Using JavaScript, that pretty much every web developer knows... and using the web browsers that everyone is using.

And without any kind of Flash or Java plugins.

Boom... no more development problems. Boom... no more deployment problems. [2]

WebRTC is about baking rich, real-time communications into the fabric of the Web and the Internet so that millions of new business models can emerge and millions of new applications can be born.

It is about unleashing the creativity and talent of the zillions of web developers out there and turning the "Web" into more than just a document-based model but instead into a rich communications vehicle. It's about moving these apps from an obscure art into a commonplace occurrence.

We really have absolutely no idea what will happen...

... when we make it as simple for ANY developer to create a rich, real-time communications experience as it is to create a web page.

But we're about to find out... and done right it will fundamentally change the Internet again.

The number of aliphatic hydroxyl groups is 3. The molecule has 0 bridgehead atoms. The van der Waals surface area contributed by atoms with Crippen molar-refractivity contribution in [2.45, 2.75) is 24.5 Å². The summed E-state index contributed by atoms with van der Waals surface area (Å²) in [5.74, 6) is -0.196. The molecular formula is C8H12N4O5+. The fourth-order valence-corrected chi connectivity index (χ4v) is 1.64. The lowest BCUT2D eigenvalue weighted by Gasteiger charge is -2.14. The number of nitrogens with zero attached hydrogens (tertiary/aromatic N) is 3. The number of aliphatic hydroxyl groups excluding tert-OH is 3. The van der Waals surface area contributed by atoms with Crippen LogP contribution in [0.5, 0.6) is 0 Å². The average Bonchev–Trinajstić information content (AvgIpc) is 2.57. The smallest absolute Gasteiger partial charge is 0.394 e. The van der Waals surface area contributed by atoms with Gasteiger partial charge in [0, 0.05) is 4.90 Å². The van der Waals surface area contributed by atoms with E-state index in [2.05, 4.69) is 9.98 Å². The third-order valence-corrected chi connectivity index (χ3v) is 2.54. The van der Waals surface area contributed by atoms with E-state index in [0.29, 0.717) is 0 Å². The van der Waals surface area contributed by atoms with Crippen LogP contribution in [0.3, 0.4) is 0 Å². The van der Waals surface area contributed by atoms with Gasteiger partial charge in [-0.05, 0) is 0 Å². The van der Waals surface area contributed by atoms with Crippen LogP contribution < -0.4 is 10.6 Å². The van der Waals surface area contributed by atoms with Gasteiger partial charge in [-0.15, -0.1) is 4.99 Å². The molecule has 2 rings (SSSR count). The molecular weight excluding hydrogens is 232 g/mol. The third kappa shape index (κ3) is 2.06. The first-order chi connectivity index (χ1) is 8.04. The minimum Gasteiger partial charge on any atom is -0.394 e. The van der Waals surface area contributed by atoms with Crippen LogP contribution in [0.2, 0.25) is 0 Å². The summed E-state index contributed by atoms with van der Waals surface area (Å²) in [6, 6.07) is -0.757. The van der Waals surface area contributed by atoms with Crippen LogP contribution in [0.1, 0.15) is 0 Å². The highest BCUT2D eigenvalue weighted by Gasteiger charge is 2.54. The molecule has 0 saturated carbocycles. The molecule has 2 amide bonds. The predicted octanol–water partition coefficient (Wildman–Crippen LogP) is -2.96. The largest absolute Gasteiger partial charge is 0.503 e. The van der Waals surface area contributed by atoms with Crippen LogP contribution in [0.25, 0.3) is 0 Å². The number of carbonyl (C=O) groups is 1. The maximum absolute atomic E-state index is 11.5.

If we think the legacy telco crowd are upset now about how "VoIP" has screwed them over (from their point of view), they haven't seen anything yet. WebRTC/RTCWEB doesn't need any of their legacy models. It bypasses all of that in ways that only the Internet enables. It is NOT shackled to any legacy infrastructure - it can use new peer-to-peer models as well as more traditional models. And it goes so far beyond what we think of as "communication" today. [3]  The potential is there for so much more than just voice and/or video... it's about establishing a real-time, synchronous "communications" session between two (or more) endpoints - what media are used by that session is up to the apps: voice, video, chat, data-sharing, gaming...  we really don't know what all people will do with it!